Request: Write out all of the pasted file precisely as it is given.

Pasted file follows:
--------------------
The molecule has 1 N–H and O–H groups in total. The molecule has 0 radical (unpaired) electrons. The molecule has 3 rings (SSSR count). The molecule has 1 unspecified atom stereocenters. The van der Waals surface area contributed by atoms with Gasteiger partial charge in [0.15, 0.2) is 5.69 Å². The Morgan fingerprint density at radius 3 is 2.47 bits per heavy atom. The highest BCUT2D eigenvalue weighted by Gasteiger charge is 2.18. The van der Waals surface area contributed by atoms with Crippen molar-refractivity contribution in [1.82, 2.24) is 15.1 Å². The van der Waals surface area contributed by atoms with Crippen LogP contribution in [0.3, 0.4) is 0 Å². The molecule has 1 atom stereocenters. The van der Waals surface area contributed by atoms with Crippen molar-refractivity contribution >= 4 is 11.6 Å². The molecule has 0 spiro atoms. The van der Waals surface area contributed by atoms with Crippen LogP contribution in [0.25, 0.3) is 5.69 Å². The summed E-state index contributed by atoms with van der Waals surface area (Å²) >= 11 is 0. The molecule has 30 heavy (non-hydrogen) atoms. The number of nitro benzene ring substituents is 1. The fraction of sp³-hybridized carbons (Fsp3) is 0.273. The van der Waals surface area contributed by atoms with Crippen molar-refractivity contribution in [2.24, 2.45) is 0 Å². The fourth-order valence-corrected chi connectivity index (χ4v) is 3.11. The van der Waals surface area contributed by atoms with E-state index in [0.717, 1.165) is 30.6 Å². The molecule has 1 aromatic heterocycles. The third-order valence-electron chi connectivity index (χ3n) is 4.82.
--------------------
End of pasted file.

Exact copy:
The molecule has 1 N–H and O–H groups in total. The molecule has 0 radical (unpaired) electrons. The molecule has 3 rings (SSSR count). The molecule has 1 unspecified atom stereocenters. The van der Waals surface area contributed by atoms with Gasteiger partial charge in [0.15, 0.2) is 5.69 Å². The Morgan fingerprint density at radius 3 is 2.47 bits per heavy atom. The highest BCUT2D eigenvalue weighted by Gasteiger charge is 2.18. The van der Waals surface area contributed by atoms with Crippen molar-refractivity contribution in [1.82, 2.24) is 15.1 Å². The van der Waals surface area contributed by atoms with Crippen LogP contribution in [0.3, 0.4) is 0 Å². The molecule has 1 atom stereocenters. The van der Waals surface area contributed by atoms with Crippen molar-refractivity contribution >= 4 is 11.6 Å². The molecule has 0 spiro atoms. The van der Waals surface area contributed by atoms with Crippen LogP contribution in [0.25, 0.3) is 5.69 Å². The summed E-state index contributed by atoms with van der Waals surface area (Å²) >= 11 is 0. The molecule has 30 heavy (non-hydrogen) atoms. The number of nitro benzene ring substituents is 1. The fraction of sp³-hybridized carbons (Fsp3) is 0.273. The van der Waals surface area contributed by atoms with Crippen molar-refractivity contribution in [2.24, 2.45) is 0 Å². The fourth-order valence-corrected chi connectivity index (χ4v) is 3.11. The van der Waals surface area contributed by atoms with E-state index in [0.717, 1.165) is 30.6 Å². The molecule has 1 aromatic heterocycles. The third-order valence-electron chi connectivity index (χ3n) is 4.82.